Just three days before the Wall Street crash of 1929, Irving Fisher, the otherwise brilliant economist, stated: “Stock prices have reached what looks like a permanently high plateau.” We saw similar sentiments expressed during the internet boom: remember the 1999 bestseller, Dow 36,000: The New Strategy for Profiting From the Coming Rise in the Stock Market?
We are currently seeing sentiments that are similarly entrenched but, unfortunately, in the other direction. It is called the ‘new normal’ – a new era where we fail to generate much economic growth, fail to benefit from innovative technologies, where productivity falls, poor demographic trends kick in, inflation and interest rates stay low, investment returns take a step down… You get the message.
Interpret the evidence
Whether or not this depressed state is permanent is the crucial question. Markets certainly think so. Government bond yields are implying low growth, and inflation markets are implying modest price increases into the distant future. This does not fit all the evidence, however.
Once volatile energy and food prices are stripped out, ‘core’ US inflation is actually on a rising trend, and has been for the past year. Moreover, when examining the categories of goods that comprise this stripped-down inflation basket, the rise in prices is occurring largely across the board.
Housing costs grind higher, medical expense inflation is accelerating, services inflation is climbing and even goods prices, which tend to deflate over time, have bounced. If we were really in a deflationary world, you might expect most categories of expenditure to be falling in price.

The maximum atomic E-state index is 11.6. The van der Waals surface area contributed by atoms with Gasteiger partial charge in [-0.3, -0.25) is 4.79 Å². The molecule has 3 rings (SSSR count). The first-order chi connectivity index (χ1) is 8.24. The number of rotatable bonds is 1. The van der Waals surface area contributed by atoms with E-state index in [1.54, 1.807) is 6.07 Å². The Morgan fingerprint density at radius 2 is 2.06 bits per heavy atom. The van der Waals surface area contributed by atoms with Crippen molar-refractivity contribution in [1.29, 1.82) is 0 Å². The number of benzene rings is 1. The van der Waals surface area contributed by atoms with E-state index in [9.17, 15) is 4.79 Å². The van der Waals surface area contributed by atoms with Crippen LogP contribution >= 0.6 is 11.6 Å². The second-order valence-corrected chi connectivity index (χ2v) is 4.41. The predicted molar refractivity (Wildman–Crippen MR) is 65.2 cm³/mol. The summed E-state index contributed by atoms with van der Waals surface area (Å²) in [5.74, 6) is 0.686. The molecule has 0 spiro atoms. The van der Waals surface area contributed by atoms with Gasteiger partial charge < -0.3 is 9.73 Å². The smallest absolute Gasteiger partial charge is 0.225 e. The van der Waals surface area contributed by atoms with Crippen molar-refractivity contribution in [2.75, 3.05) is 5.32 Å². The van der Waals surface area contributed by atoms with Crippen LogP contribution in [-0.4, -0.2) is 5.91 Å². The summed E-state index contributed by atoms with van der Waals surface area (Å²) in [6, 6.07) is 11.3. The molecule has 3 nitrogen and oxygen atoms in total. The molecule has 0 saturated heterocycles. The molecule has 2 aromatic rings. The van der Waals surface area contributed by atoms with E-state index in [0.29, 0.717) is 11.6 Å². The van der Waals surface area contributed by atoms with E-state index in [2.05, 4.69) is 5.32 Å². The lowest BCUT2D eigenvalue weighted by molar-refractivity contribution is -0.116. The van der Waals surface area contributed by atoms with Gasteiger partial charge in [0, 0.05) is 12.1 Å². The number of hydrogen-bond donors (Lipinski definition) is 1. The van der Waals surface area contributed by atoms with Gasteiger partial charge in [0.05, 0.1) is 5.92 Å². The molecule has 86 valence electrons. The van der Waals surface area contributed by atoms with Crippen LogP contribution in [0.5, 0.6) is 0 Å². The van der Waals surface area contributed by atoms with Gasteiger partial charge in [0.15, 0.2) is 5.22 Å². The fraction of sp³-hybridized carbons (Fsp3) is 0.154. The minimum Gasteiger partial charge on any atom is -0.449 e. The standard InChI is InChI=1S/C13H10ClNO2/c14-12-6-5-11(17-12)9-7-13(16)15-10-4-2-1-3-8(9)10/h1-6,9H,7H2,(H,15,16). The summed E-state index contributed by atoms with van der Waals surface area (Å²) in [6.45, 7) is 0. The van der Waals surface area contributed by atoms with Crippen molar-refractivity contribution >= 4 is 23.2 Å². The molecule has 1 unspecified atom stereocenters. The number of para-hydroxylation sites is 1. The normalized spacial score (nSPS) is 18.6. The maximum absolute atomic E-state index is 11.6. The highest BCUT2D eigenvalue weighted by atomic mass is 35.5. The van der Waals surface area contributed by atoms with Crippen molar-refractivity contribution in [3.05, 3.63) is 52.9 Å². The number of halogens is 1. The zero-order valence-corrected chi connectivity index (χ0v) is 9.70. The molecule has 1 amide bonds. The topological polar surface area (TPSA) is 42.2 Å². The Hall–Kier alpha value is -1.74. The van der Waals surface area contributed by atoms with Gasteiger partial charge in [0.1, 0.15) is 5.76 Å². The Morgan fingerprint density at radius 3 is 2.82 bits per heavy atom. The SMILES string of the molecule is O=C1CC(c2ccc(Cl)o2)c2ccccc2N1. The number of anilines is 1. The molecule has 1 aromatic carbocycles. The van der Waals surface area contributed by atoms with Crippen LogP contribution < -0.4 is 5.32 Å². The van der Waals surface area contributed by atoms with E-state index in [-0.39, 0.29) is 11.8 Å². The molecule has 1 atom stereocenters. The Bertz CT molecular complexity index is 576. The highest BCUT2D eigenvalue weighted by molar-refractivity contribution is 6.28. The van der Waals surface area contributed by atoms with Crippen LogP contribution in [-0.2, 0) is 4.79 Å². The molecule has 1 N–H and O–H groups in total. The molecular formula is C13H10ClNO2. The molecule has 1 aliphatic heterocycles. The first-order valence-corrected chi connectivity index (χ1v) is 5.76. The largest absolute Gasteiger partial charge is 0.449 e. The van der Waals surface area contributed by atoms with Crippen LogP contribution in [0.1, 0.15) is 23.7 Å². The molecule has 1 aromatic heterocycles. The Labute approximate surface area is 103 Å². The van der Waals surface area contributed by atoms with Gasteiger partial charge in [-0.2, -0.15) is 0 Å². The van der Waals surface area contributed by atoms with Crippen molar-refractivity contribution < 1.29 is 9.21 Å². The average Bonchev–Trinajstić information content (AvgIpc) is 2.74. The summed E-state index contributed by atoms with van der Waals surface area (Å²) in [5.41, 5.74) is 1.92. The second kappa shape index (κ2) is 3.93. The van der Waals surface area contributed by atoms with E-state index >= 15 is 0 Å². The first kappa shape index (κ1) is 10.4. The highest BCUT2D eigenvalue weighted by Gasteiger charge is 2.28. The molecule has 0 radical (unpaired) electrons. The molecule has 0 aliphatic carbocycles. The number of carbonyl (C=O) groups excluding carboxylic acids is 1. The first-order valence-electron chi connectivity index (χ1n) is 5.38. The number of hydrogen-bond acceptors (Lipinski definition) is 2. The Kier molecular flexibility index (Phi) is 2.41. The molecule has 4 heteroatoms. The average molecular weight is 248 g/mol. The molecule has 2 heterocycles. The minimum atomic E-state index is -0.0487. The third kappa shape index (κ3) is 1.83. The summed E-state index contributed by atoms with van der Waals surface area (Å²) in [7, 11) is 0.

The picture changes if we include energy and food prices, to arrive at the more commonly used ‘headline’ measure of inflation. Energy prices are a big component of this measure of inflation and have been plunging, dragging it down.
The chart opposite demonstrates the difference between US core and headline inflation: headline inflation is growing annually by about 1%, whereas core inflation is growing at between 2% and 2.5% annually. Rather than diminish the outlook for inflation, this discrepancy actually cements the likelihood of an increase.
Oil prices cannot continue falling forever; indeed, they have already rebounded from their lows earlier in the year. As a result, the drag from oil is actually going to turn into a mild push. By that time, both measures of inflation will be showing a significant increase.
One of the main causes of price increases is wage growth, which adds to the spending power of consumers and their demand for goods and services. The evidence is also in favour of an upwards inflation trend. Over the past year there has been an uptick in US wage growth to about 2.5% per annum, the highest it has been for six years, though still lacklustre by long-run historical standards.